NCSROL: by Dwayne Daughtry; No Date Listed
When I initially overheard the registry community speak about the term “civil commitment,” I thought people were discussing gay marriage. However, I quickly realized that civil commitment was something in many ways worse than the sexual offense registry and a “ceremony” that nobody would ever want to attend.
As it relates to those who have been incarcerated, the textbook definition and justification of involuntary commitment, civil commitment, or involuntary hospitalization is post-sentence institutional detention of an offender to prevent further offenses. Nearly all cases are sex offense related. In addition, there are locations known as civil commitment facilities designed to help diagnose and treat sexual offense conditions. Thus, it is not considered a punishment but rather a means of protecting people. At least, that is what people who strongly advocate for civil commitment say.
The reality is that post-incarceration civil commitment is a cleverly created, feel-good scheme intended to make the general public feel like there is an easy solution to the more critical sexual offense issues. It is a system designed to give a look and feel of a hospital or treatment facility setting. Let’s be crystal clear that civil commitment facilities are identical to prisons. There are guards, fences, barriers, and often jail-like patient uniforms where every facet of daily routine is monitored. The only difference between prison and civil commitment is that at least with prison, one knows when he/she will be released.
The difference between healthcare and civil commitment facilities is that in healthcare facilities, workers such as nurses, nurse aids, doctors, and various therapists roam the patient corridors. This isn’t found within civil commitment centers. Instead, there are guards and perhaps a sprinkling of a case manager here and there. Some former civil commitment residents have said that civil commitment is like hospice where people go to die because they are told that there is no cure for “people like you.” You wouldn’t find such antagonism in a professional clinical setting. There would be beneficial resources available to create a target for a successful treatment plan. But states have perhaps found a profitable cash cow by pretending to be a clinic or hospital.
Involuntary commitment isn’t cheap for patients. Civil commitment doesn’t accept or participate in health insurance plans, and patients have been known to be billed astronomical rates that they could never repay. But that leaves taxpayers on the hook for potentially hundreds of millions of taxpayer dollars for “treatment” that almost never works – because the “patients” are almost never released – and certainly isn’t cost-effective. Unfortunately, taxpayers are quite possibly unaware of involuntary commitment programs in their states. But with the recent pandemic impacting state budgets, now may be the time where scrutiny needs to be focused on the lavish spending by involuntary commitment programs.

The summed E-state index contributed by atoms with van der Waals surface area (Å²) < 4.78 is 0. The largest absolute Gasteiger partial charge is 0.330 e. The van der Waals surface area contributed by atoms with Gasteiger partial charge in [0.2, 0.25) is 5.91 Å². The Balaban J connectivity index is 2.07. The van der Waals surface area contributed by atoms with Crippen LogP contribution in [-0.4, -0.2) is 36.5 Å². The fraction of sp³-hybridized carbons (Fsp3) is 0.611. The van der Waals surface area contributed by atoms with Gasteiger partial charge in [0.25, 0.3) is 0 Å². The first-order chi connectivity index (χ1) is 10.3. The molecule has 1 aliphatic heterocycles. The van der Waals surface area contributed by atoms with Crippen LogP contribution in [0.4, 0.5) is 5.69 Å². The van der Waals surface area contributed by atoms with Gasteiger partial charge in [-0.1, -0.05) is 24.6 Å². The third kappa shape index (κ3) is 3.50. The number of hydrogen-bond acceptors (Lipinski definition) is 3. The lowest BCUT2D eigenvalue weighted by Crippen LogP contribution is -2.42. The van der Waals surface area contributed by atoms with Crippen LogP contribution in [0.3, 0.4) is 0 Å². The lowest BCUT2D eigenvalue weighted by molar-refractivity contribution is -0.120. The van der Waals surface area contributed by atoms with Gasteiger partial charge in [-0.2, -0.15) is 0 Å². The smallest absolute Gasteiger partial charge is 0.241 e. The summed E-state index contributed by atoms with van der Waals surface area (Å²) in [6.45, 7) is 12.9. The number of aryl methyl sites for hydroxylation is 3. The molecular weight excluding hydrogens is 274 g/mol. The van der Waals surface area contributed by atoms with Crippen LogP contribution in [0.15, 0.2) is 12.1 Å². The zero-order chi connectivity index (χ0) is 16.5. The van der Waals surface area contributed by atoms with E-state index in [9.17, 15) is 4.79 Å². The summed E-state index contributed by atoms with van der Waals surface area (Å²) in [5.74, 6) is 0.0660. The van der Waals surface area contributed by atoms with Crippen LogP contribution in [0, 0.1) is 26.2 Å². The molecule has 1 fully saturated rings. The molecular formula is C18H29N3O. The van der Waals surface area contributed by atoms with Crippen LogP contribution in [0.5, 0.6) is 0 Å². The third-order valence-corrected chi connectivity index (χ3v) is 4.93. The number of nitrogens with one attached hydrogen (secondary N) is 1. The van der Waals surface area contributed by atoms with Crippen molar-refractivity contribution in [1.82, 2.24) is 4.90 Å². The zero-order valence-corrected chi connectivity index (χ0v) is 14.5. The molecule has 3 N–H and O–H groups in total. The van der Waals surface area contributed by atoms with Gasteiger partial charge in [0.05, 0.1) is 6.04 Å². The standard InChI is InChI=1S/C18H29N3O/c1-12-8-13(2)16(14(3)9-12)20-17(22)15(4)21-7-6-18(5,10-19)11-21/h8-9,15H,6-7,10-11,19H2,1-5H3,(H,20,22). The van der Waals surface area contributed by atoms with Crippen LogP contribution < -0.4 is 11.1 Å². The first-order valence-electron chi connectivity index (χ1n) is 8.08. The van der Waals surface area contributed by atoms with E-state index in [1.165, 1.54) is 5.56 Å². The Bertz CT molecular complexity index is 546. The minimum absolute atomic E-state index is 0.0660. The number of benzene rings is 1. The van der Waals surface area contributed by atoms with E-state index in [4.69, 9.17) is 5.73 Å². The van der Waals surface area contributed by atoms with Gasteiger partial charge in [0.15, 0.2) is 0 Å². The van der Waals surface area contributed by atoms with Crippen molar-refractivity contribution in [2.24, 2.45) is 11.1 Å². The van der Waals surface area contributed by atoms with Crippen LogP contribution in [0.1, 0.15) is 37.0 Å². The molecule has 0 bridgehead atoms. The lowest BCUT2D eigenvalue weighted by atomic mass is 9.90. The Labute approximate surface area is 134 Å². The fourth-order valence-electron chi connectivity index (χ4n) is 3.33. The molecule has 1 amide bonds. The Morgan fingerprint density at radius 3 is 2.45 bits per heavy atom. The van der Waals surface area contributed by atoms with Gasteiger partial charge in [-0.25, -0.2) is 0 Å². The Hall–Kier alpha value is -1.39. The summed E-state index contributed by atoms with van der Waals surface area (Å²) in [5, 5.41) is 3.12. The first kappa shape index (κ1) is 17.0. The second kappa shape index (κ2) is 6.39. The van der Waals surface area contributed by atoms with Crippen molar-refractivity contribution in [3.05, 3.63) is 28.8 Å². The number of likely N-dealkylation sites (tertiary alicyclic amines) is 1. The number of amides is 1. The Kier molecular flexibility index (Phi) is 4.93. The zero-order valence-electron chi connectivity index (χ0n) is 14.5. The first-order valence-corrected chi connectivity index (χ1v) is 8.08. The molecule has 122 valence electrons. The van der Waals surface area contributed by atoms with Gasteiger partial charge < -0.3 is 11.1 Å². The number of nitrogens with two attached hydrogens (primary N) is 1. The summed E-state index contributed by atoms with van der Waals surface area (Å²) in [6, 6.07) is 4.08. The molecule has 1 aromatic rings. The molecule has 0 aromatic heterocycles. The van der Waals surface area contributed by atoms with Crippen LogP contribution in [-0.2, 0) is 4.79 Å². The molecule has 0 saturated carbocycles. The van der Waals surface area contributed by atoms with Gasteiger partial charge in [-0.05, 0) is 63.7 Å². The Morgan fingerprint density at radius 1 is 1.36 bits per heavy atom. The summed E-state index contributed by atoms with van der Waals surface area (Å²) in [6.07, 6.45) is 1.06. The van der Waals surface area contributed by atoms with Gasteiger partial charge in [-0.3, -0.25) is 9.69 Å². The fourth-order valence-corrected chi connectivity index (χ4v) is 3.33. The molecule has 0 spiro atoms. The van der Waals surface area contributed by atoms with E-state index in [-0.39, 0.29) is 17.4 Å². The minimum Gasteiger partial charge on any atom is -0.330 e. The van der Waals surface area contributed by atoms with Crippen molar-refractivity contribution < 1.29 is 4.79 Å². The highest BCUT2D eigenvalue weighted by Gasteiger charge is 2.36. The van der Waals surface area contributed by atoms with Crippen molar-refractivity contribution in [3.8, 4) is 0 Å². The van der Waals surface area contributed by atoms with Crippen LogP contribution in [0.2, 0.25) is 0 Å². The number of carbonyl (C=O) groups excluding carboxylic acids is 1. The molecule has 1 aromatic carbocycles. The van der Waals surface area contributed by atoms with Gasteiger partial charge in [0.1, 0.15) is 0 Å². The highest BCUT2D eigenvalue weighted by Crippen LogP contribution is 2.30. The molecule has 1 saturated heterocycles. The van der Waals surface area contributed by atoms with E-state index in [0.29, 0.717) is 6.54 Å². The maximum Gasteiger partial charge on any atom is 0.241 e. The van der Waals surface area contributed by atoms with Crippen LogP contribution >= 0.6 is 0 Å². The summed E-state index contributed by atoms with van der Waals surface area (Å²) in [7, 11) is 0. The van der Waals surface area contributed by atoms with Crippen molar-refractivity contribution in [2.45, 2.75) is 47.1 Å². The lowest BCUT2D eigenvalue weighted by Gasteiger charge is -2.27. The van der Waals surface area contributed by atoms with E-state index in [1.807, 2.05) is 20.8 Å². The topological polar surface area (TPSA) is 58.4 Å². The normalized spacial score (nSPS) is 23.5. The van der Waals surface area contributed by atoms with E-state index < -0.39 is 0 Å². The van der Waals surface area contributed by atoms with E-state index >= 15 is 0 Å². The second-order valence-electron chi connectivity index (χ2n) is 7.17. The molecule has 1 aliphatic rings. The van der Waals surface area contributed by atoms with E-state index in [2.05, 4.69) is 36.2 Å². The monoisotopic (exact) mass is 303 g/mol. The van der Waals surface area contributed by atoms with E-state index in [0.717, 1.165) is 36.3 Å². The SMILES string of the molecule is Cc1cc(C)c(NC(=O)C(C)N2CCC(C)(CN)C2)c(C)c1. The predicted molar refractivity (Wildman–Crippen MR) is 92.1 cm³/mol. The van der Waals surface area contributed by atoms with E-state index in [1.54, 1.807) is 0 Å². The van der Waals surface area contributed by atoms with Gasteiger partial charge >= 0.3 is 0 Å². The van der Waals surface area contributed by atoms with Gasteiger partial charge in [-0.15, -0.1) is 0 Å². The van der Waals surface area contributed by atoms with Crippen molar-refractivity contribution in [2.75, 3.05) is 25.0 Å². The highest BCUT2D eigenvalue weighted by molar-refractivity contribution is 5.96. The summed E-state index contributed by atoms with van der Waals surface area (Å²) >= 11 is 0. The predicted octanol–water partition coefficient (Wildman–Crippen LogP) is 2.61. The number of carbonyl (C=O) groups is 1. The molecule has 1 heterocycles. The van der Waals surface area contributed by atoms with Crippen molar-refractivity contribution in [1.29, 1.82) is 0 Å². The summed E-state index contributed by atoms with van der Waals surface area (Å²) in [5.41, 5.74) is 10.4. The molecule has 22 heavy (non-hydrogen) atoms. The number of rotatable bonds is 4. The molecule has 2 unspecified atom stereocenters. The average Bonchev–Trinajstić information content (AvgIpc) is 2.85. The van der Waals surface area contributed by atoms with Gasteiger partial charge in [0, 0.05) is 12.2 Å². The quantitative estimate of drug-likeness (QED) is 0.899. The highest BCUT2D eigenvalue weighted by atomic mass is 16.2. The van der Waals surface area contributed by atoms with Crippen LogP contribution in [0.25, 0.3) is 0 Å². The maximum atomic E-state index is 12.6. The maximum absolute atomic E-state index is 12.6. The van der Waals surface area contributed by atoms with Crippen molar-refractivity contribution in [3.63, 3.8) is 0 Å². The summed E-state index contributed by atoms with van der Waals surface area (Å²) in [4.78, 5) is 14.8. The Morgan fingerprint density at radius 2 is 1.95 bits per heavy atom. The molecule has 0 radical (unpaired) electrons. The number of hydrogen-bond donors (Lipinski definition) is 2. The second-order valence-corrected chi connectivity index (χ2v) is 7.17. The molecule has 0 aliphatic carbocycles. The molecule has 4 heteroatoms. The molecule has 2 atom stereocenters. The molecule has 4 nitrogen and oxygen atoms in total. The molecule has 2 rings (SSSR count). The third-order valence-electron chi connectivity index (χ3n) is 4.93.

Many mental health professionals advocate for cognitive-based therapy (CBT) and believe it is the most effective method in therapy for the treatment of habitual sexual offenses. Sex offender therapy: A battle on multiple frontsis a scholarly article that puts forth evidence-based recommendations that set a maximum cap of two years for sex offense treatment with CBT methodologies at its forefront. Yet, we continue to witness lawmakers and victims’ advocates propose ill-conceived indeterminate proposals.
Civil or involuntary commitment is somewhat similar to the lyrics of the song Hotel California. “Relax, said the night man, We are programmed to receive. You can check out any time you like, But you can never leave!” Essentially, most sex offense civil commitment facilities and treatment programs are nothing more than hospitals or clinics by name only where punishment is the prescription. Civil commitment that targets and warehouses sexual offenses is a hazardous and extravagant concept that quickly needs to be euthanized. Civil commitment programs are somewhat similar to the detention cells at Guantanamo Bay. They are costly, unethical, political, harmful, have no practical benefit, and side-skirt fundamental human rights.
Note: At the present time North Carolina does not participate in a sex offense based involuntary commitment similar to other bordering states such as Virginia.
Written by Dwayne Daughtry
Dwayne is actively involved in legislative concerns around sex offense policy and human rights policies. He is a NARSOL board member. He is an integral part of NCRSOL, serving as the current executive director, and is also currently engaged with Vivante Espero by recruiting lawyers in a pro bono capacity.